In a Major League baseball game in 2010, Armando Galarraga, a Detroit Tigers pitcher, was one out away from throwing a perfect game. With two outs in the ninth inning, the first base umpire, Jim Joyce, called a ground ball hitter safe at first base. It was one of those bang-bang plays in which the umpire must see two things happening almost simultaneously: the ball in the glove as the foot hits the base.

Television replay made clear what at least half the spectators in the ball park believed--that the throw from the first baseman to Galarraga, who was covering first, actually arrived in the pitcher’s glove an instant before the runner’s foot touched the base, completing the perfect game. Having called it wrong, Joyce later admitted his mistake and was appropriately chagrinned, but the rule book does not allow a correction of an umpire’s mistake. The record will show that Galarraga threw a one-run shutout instead of a no-hitter.

However one may feel about the use of instant replay to settle the “close calls” of sports, the point is that it’s easy to make even the most difficult decisions when given enough time to review and reconsider a case based on best evidence. It is very much like deciding ethics cases.

Every professional organization publishes a code of ethics, and most have a mechanism for determining questions of ethics brought by, or about, their members. The American Society of Civil Engineers has a Committee on Professional Conduct (CPC) that regularly reviews cases involving ASCE members. This is not a casual operation: The ASCE News Column publishes “A Question of Ethics” in which cases considered by the CPC are discussed. ASCE makes available a six-year archive of solutions to ethical questions. The point is that professional decisions often require peer review, sometimes following extensive review and examination.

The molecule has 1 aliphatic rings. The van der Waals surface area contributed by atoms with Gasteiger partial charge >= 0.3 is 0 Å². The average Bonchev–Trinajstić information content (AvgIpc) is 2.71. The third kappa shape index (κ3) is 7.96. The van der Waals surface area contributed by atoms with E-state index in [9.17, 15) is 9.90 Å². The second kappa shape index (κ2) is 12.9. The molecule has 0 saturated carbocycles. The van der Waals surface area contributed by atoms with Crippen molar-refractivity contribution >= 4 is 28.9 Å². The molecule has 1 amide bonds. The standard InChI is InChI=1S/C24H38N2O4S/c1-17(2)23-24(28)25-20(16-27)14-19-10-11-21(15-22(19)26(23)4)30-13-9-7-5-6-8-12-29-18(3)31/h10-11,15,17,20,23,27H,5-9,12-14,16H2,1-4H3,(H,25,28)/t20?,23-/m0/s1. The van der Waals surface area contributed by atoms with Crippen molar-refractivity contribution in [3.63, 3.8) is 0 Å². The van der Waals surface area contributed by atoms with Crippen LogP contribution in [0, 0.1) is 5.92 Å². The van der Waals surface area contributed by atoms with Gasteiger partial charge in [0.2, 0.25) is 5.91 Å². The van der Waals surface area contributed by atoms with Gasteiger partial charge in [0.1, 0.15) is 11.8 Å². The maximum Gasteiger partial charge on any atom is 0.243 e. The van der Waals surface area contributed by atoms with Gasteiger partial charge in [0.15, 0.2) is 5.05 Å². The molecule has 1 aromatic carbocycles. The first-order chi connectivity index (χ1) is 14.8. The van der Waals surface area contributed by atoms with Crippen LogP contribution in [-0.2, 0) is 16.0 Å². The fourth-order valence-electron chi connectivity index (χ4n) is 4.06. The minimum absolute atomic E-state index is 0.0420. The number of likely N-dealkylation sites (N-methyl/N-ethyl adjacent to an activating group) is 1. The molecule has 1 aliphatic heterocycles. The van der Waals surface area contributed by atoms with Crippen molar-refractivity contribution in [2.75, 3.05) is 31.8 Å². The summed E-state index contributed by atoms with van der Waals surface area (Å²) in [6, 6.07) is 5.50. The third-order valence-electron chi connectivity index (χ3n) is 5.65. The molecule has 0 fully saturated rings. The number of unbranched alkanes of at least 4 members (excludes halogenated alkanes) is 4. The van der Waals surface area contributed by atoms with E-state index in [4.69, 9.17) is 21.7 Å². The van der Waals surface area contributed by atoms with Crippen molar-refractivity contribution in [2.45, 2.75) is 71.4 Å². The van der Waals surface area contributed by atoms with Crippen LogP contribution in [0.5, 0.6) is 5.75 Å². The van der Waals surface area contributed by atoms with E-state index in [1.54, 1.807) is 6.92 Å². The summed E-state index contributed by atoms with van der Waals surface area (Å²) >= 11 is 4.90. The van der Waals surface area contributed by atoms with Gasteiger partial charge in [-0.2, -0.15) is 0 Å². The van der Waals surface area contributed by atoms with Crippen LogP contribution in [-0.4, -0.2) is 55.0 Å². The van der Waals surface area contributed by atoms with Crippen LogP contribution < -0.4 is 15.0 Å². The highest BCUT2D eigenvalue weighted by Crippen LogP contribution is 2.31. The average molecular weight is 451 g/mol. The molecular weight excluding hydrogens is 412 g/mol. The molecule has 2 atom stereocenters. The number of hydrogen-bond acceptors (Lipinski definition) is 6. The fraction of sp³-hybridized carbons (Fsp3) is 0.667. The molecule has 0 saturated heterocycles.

Ethical review is critical to the integrity of the profession. It works something like instant replay, though it may require lengthy consideration and is not apt to be so “instant.” Ethical review is also an intellectual exercise that often incorporates subjective reasoning.

For example, Canon No. 5 of the “Surveyor’s Creed and Canons” of the NSPS states: “A professional surveyor should accept assignments only in one’s area of professional competence and expertise.” Accordingly, should a surveyor whose experience has been exclusively in cadastral surveying accept an assignment to provide a construction control survey? Many surveyors would be eager to expand the scope of their operations while broadening their own experience. But Canon No. 5 would advise against it. A surveyor with the opportunity to find a new source of work and revenue might reason that he or she has the tools to do the job and is intelligent enough to figure out how to do it. But surveyors with long experience in construction layout and control know that the challenges of the work are unique and hazardous in terms of professional liability. Still, it could be a dilemma for the conscientious professional needing the new work and willing to take the liability risk, but wanting to do the right thing ethically.

We could have a long and spirited debate in a room full of surveyors over this hypothetical case, as we often see at surveyor conferences when a panel of experts takes on the subject of professional ethics. Such debates demonstrate the mutable nature of ethics and the absence of certainty in ethical review.